Clearly NOVID needs to gamify this a bit more. It’s a little tricky with everything being anonymous, but at least communities could compete to see which had the most uptake. When I first started, my ZIP was at 3, and now it’s up to 9. But if people would just invite two others…

It is the State Government of New South Wales of Australia. Our other states and territories have implemented similar apps as they each have their own health systems and people.

This post might read as if I am paranoid. I am, but my questions are motivated more by curiosity than paranoia, in this case.

The Privacy Policy says the App collects the device’s BSSID and SSID and possibly the first half of the IP address. Where can I find my device’s BSSID and SSID? (A search in Settings did not find these items.) Much of the time, my iPad is not connected to the internet, so I expect it would not have an IP address. What does this mean for my usage?

These are Wi-Fi parameters.

The SSID is the name of the wireless network you’re connected to. The BSSID is the access point’s MAC address.

And NOVID collects these because it does a broad proximity search based on devices that are using the same Wi-Fi network. That’s really imprecise, however, so then it looks via Bluetooth and then ultrasound, if enabled.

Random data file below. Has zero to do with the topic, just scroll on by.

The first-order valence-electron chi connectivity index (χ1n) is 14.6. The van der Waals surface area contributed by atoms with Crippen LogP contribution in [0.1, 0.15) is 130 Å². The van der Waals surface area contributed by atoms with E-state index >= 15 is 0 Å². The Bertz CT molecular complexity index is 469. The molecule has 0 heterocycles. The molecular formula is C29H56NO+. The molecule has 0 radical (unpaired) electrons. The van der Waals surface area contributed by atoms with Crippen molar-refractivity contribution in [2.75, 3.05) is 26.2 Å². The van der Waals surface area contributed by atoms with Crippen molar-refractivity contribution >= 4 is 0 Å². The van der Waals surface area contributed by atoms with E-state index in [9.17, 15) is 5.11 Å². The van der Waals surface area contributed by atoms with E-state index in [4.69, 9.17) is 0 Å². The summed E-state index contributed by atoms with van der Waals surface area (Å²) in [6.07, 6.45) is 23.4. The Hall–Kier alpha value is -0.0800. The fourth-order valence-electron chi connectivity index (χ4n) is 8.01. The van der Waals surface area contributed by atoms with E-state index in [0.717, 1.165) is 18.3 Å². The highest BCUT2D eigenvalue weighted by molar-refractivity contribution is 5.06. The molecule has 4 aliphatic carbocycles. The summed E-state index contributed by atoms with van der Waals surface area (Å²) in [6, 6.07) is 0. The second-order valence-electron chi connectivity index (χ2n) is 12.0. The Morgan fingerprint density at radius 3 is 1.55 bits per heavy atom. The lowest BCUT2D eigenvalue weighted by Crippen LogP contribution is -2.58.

Thanks, @Shamino and @ace. No wonder I couldn’t find the information in Settings > General > About.

By “not connected to the internet”, I mean that Cellular Data is off and no Wi-Fi network is selected. In that case, if I understand correctly, I have no SSID, BSSID, or IP address. Would you expect that NOVID would adapt somehow and still be useful? Bluetooth and Wi-Fi are both turned on.

Hmm… First off, NOVID is only really useful on devices that you carry with you when you’re interacting with other people. So for an iPad, it would have to be something you carry with you while you’re out. If that’s true, but you aren’t connected to a Wi-Fi network, Wi-Fi won’t be useful as a proximity-detection method, but Bluetooth (and optionally ultrasound) will be. Wi-Fi isn’t particularly useful for proximity-detection because its range is so large.

At this time, I am not interacting with other people much. Also, at this time, I generally do have the iPad with me. Also also at this time, NOVID says my community has one member, so all this is rather academic.